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Here's Why Shares of Bloom Energy Soared 15% in September

What happened

After heating up in July, shares of Bloom Energy (NYSE: BE) continued to warm investors' hearts in September and climbed 15%, according to data from S&P Global Market Intelligence. Early in the month, investors responded favorably to news of the company's progress in South Korea, while the stock's favorable attention from Wall Street further powered investors' enthusiasm in the middle of the month.

So what

Partnering with SK Engineering and Construction (SK E&C), Bloom Energy announced on Sept. 2 that operations have commenced at two fuel cell-powered facilities in South Korea. The larger project, a 19.8 megawatt (MW) deployment of the company's Bloom Energy Servers, is located in the city of Hwasung and has the ability to power approximately 43,000 homes. Located in Paju, the smaller facility is an 8.1 MW deployment capable of providing power to about 18,000 homes.

Image source: Getty Images.

Investors took note of Bloom's early September success in its partnership with SK E&C because the relationship will play an integral role in Bloom's attempt to expand into the commercial hydrogen market -- a plan which it had announced over the summer.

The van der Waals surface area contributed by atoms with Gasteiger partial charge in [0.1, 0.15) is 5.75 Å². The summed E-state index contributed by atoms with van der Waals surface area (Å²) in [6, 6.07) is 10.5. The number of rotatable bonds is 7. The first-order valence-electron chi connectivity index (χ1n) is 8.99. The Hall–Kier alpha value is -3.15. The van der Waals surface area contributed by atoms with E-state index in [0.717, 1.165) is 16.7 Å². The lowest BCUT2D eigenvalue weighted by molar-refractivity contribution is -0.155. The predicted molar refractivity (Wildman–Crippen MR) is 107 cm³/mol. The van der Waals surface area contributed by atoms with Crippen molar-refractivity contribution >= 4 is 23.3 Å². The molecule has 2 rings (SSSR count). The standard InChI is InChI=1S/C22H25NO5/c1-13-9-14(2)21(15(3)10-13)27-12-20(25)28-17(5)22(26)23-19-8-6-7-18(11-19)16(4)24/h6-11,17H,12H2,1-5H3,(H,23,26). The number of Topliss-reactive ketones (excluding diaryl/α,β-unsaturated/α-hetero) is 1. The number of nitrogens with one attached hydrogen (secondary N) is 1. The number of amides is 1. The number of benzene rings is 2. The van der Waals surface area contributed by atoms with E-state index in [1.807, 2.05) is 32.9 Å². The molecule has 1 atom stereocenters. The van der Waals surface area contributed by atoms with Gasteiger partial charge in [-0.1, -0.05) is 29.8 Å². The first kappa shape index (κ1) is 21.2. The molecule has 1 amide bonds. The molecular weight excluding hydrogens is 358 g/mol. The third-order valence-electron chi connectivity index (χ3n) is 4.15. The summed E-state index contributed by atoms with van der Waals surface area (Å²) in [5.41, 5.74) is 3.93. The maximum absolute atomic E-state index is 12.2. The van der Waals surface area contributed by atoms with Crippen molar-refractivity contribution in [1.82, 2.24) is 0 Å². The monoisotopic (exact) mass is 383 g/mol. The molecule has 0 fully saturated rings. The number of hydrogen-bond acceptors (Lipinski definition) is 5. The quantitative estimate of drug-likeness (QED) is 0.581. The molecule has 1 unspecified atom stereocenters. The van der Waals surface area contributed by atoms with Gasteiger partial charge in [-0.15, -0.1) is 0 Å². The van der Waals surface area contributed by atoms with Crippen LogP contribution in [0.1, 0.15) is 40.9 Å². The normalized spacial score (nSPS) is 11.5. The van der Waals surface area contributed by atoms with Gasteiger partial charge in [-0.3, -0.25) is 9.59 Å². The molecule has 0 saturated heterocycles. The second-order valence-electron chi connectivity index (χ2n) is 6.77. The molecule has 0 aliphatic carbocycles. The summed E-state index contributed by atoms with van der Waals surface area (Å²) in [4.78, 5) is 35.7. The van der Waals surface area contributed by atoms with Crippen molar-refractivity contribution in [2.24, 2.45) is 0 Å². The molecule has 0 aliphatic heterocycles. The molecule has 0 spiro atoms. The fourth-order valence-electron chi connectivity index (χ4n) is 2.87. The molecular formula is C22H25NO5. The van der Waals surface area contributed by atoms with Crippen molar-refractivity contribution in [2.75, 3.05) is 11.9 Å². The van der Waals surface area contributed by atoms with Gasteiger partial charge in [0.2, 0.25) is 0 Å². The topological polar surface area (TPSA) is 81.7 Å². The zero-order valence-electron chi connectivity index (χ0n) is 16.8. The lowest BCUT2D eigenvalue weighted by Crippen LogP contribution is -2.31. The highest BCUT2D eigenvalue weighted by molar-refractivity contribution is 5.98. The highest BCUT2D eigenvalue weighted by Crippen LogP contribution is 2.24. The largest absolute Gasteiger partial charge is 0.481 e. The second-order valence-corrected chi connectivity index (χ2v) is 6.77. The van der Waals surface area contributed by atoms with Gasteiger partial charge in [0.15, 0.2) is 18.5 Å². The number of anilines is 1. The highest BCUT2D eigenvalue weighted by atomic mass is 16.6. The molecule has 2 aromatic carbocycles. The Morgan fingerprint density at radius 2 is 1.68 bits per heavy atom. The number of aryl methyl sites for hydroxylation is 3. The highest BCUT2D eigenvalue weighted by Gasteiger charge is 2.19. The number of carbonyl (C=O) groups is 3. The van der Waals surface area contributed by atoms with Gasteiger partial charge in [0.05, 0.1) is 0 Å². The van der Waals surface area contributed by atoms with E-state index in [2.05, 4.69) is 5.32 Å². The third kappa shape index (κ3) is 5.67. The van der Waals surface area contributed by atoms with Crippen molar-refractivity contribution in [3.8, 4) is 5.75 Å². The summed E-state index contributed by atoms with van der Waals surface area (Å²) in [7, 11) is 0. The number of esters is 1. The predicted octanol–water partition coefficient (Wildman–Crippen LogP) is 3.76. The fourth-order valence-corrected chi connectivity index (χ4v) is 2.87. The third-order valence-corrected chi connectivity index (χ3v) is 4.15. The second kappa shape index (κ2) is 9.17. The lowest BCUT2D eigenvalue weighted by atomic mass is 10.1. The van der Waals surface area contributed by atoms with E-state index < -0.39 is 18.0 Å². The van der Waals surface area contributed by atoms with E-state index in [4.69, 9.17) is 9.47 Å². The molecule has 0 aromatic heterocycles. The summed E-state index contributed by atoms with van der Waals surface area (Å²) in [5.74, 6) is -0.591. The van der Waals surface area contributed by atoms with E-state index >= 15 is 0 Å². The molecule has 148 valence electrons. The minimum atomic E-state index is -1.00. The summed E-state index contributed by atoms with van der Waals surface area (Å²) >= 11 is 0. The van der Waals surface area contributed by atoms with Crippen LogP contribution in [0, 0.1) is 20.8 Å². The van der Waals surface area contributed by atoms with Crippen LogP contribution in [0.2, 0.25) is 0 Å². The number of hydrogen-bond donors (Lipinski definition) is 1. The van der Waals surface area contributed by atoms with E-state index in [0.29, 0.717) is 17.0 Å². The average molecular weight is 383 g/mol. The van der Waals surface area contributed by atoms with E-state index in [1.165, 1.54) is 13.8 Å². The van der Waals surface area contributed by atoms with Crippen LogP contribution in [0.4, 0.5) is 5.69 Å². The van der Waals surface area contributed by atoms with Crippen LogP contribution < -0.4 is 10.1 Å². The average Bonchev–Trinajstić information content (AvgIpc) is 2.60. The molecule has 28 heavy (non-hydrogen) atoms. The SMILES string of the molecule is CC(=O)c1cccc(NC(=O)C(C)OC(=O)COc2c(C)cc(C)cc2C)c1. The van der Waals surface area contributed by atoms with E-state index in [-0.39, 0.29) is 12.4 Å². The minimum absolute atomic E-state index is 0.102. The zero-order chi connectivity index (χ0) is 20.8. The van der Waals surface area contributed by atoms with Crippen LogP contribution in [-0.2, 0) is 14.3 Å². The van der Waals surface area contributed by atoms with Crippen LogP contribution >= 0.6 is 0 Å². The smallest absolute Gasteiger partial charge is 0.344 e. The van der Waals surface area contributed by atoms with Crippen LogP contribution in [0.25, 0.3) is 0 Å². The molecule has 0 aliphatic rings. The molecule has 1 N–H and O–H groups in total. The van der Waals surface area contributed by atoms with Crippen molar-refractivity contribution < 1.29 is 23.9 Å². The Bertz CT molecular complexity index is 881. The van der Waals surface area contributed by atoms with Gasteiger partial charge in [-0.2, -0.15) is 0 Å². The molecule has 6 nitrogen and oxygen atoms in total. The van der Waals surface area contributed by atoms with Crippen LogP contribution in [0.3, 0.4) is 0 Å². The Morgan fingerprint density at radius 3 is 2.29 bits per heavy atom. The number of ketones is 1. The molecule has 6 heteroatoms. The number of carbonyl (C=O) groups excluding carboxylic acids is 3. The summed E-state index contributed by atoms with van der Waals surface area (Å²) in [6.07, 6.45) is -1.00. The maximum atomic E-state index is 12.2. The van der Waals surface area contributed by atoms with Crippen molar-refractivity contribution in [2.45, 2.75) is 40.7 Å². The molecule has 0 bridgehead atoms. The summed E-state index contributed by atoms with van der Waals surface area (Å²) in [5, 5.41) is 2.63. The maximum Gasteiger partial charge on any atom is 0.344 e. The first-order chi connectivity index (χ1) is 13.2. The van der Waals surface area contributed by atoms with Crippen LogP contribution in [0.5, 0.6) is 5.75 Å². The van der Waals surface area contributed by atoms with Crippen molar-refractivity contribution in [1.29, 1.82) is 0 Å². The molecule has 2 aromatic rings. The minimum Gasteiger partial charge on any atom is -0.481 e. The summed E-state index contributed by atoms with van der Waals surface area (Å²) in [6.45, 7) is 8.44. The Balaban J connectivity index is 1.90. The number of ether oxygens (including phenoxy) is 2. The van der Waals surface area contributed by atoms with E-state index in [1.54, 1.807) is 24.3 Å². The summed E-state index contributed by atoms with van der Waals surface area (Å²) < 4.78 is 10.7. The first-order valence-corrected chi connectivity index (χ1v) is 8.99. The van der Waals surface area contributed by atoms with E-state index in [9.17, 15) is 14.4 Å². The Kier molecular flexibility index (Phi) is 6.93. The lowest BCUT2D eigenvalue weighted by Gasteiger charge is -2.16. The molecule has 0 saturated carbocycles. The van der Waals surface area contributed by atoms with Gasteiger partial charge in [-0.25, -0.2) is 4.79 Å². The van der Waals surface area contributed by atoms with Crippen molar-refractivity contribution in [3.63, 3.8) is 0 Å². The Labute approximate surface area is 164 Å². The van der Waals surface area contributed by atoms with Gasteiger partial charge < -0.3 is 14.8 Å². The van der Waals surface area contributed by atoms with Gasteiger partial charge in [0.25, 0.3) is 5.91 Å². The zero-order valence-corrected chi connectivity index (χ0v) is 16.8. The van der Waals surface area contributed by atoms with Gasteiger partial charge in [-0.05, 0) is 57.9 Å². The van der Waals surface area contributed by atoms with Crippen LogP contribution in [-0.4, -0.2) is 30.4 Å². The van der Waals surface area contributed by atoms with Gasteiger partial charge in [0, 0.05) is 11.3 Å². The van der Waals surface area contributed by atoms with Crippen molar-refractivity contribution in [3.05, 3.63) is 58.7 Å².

Another catalyst for the stock's movement last month was a vote of confidence in the stock coming from Wall Street. On Sept. 18, Morgan Stanley reiterated its overweight rating on the stock and raised the price target to $23 from $21.

BE data by YCharts.

For investors charged up about Bloom Energy's prospects, the optimistic outlook which Morgan Stanley has espoused was welcome news -- especially since the stock hasn't traded as high as $23 for more than two years.

Now what

Should Bloom Energy report successes at the two facilities in South Korea, it may portend further successes in the nation, considering the government's support for the technology. Addressing its notable opportunity for growth in the country, Bloom Energy notes that South Korea's government targets 15,000 MW of stationary fuel cells by 2040.

As for the upwardly revised price target from Morgan Stanley, investors should remember that analysts oftentimes favor shorter holding periods than the long-term holding periods that we prefer. Bloom Energy has continued to draw considerable attention from investors in October as the stock has risen nearly 16% so far. However, investors focused on renewable energy should remember that there are plenty of risks inherent with this unprofitable company, and time will tell if Bloom can prove that fuel cells represent a prosperous endeavor.

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Scott Levine has no position in any of the stocks mentioned. The Motley Fool has no position in any of the stocks mentioned. The Motley Fool has a disclosure policy.


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